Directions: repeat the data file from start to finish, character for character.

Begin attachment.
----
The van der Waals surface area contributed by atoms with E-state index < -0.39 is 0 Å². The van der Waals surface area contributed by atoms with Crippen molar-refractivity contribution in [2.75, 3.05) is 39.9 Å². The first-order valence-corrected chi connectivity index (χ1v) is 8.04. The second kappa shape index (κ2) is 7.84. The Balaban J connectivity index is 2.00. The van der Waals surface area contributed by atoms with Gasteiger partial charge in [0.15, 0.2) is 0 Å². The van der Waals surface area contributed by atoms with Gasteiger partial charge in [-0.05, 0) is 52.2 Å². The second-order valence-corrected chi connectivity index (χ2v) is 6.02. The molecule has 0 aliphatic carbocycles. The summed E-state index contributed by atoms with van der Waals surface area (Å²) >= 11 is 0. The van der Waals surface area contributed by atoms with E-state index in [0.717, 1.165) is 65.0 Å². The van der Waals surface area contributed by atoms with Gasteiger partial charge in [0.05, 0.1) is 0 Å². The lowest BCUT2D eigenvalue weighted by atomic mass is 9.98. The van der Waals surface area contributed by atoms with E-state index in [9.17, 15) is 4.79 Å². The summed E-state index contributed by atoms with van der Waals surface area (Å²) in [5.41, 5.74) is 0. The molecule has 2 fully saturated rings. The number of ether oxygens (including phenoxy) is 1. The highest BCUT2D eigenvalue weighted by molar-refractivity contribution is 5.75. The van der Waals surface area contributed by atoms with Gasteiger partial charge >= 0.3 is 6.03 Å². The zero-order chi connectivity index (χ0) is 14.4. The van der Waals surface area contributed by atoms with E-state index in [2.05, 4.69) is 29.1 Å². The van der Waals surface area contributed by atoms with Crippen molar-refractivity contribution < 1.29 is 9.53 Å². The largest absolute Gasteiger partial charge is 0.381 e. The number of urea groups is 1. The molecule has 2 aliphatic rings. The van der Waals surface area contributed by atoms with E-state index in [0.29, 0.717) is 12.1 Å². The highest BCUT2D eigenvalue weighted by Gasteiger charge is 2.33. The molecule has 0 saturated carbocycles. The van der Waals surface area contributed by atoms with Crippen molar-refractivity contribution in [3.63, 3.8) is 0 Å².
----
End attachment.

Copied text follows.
The van der Waals surface area contributed by atoms with E-state index < -0.39 is 0 Å². The van der Waals surface area contributed by atoms with Crippen molar-refractivity contribution in [2.75, 3.05) is 39.9 Å². The first-order valence-corrected chi connectivity index (χ1v) is 8.04. The second kappa shape index (κ2) is 7.84. The Balaban J connectivity index is 2.00. The van der Waals surface area contributed by atoms with Gasteiger partial charge in [0.15, 0.2) is 0 Å². The van der Waals surface area contributed by atoms with Gasteiger partial charge in [-0.05, 0) is 52.2 Å². The second-order valence-corrected chi connectivity index (χ2v) is 6.02. The molecule has 0 aliphatic carbocycles. The summed E-state index contributed by atoms with van der Waals surface area (Å²) >= 11 is 0. The van der Waals surface area contributed by atoms with E-state index in [0.717, 1.165) is 65.0 Å². The van der Waals surface area contributed by atoms with Gasteiger partial charge in [0.05, 0.1) is 0 Å². The lowest BCUT2D eigenvalue weighted by atomic mass is 9.98. The van der Waals surface area contributed by atoms with E-state index in [9.17, 15) is 4.79 Å². The summed E-state index contributed by atoms with van der Waals surface area (Å²) in [5.41, 5.74) is 0. The molecule has 2 fully saturated rings. The number of ether oxygens (including phenoxy) is 1. The highest BCUT2D eigenvalue weighted by molar-refractivity contribution is 5.75. The van der Waals surface area contributed by atoms with Gasteiger partial charge >= 0.3 is 6.03 Å². The zero-order chi connectivity index (χ0) is 14.4. The van der Waals surface area contributed by atoms with E-state index in [2.05, 4.69) is 29.1 Å². The van der Waals surface area contributed by atoms with Crippen molar-refractivity contribution < 1.29 is 9.53 Å². The largest absolute Gasteiger partial charge is 0.381 e. The number of urea groups is 1. The molecule has 2 aliphatic rings. The van der Waals surface area contributed by atoms with E-state index in [0.29, 0.717) is 12.1 Å². The highest BCUT2D eigenvalue weighted by Gasteiger charge is 2.33. The molecule has 0 saturated carbocycles. The van der Waals surface area contributed by atoms with Crippen molar-refractivity contribution in [3.63, 3.8) is 0 Å².